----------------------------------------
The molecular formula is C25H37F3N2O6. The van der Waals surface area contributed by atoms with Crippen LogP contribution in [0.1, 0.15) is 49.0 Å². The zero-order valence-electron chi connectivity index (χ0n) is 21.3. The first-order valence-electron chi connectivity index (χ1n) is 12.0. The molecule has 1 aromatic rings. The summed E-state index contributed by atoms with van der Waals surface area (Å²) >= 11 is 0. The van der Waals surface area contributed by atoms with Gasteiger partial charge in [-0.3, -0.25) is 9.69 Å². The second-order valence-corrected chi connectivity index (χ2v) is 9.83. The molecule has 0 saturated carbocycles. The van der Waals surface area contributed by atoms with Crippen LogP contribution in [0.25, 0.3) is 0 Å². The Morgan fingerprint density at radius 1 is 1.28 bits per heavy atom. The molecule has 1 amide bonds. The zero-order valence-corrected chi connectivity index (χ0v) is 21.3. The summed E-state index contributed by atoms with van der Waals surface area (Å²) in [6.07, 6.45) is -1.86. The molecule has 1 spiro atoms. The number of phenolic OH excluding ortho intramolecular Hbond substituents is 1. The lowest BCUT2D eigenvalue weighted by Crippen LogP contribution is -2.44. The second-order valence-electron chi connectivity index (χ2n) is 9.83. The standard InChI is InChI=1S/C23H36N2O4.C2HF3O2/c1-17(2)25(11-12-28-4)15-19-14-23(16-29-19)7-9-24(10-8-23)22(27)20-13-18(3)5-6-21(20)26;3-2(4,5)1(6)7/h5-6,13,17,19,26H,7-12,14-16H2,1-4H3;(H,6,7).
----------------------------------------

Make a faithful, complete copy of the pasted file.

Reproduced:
The molecular formula is C25H37F3N2O6. The van der Waals surface area contributed by atoms with Crippen LogP contribution in [0.1, 0.15) is 49.0 Å². The zero-order valence-electron chi connectivity index (χ0n) is 21.3. The first-order valence-electron chi connectivity index (χ1n) is 12.0. The molecule has 1 aromatic rings. The summed E-state index contributed by atoms with van der Waals surface area (Å²) >= 11 is 0. The van der Waals surface area contributed by atoms with Gasteiger partial charge in [-0.3, -0.25) is 9.69 Å². The second-order valence-corrected chi connectivity index (χ2v) is 9.83. The molecule has 0 saturated carbocycles. The van der Waals surface area contributed by atoms with Crippen LogP contribution in [0.25, 0.3) is 0 Å². The Morgan fingerprint density at radius 1 is 1.28 bits per heavy atom. The molecule has 1 amide bonds. The zero-order valence-corrected chi connectivity index (χ0v) is 21.3. The summed E-state index contributed by atoms with van der Waals surface area (Å²) in [6.07, 6.45) is -1.86. The molecule has 1 spiro atoms. The number of phenolic OH excluding ortho intramolecular Hbond substituents is 1. The lowest BCUT2D eigenvalue weighted by Crippen LogP contribution is -2.44. The second-order valence-electron chi connectivity index (χ2n) is 9.83. The standard InChI is InChI=1S/C23H36N2O4.C2HF3O2/c1-17(2)25(11-12-28-4)15-19-14-23(16-29-19)7-9-24(10-8-23)22(27)20-13-18(3)5-6-21(20)26;3-2(4,5)1(6)7/h5-6,13,17,19,26H,7-12,14-16H2,1-4H3;(H,6,7).